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The Tyranny of Algorithms – EVGENY MOROZOV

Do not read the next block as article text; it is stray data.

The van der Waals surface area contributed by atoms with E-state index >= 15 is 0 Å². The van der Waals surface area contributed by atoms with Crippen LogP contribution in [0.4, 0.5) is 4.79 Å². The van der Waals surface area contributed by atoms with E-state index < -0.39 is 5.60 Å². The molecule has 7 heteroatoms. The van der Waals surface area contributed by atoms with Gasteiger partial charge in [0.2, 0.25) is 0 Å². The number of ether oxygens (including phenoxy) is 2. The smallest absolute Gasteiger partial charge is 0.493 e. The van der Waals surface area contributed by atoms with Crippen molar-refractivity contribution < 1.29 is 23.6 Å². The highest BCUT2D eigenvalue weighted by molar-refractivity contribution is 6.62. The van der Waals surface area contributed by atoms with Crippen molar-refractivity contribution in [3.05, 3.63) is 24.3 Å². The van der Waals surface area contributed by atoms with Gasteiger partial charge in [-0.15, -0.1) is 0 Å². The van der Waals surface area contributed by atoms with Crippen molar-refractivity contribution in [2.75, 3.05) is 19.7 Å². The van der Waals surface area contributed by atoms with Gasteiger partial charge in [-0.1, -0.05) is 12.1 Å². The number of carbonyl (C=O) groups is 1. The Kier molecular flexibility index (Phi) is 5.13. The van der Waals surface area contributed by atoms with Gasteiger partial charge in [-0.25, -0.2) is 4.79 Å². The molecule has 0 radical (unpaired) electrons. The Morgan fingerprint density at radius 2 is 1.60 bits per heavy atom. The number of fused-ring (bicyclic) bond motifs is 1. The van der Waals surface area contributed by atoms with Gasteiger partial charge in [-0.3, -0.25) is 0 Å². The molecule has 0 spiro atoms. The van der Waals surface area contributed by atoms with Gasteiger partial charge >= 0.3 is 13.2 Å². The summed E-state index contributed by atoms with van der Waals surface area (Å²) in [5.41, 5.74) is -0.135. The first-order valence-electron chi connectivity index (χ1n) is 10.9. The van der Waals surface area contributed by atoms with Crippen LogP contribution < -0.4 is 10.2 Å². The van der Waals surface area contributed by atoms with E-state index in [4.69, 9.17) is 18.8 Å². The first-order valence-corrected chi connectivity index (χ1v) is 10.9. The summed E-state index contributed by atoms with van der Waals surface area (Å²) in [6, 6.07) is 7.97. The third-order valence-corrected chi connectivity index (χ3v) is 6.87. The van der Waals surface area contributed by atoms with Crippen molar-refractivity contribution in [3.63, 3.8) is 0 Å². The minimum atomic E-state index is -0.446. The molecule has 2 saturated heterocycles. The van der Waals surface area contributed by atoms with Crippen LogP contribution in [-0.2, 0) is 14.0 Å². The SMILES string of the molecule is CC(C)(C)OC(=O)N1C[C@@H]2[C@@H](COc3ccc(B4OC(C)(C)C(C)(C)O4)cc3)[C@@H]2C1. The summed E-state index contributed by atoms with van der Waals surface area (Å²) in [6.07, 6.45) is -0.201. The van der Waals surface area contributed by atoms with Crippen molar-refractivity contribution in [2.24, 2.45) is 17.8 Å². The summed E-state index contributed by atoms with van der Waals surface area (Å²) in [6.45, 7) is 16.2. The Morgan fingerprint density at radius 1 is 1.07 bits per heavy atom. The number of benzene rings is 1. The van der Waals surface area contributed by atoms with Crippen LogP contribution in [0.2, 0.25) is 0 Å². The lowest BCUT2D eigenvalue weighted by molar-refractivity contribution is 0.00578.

«Many early pioneers reached gloomy conclusions. In the mid-1970s, Joseph Weizenbaum of MIT railed against depriving humans of their capacity to choose, even if computers could decide everything for us. For Weizenbaum, choosing and deciding were different activities—and no algorithm should be allowed to blur the difference. A decade later, Stanford’s Terry Winograd attacked the philosophical foundations of artificial intelligence, arguing that everyday human behavior was too complex and too spontaneous to be captured in rules. The philosopher Hubert Dreyfus said as much in the 1960s, when he compared artificial intelligence to alchemy. But Mr. Winograd’s critique, coming from a respected computer scientist, was particularly devastating.»

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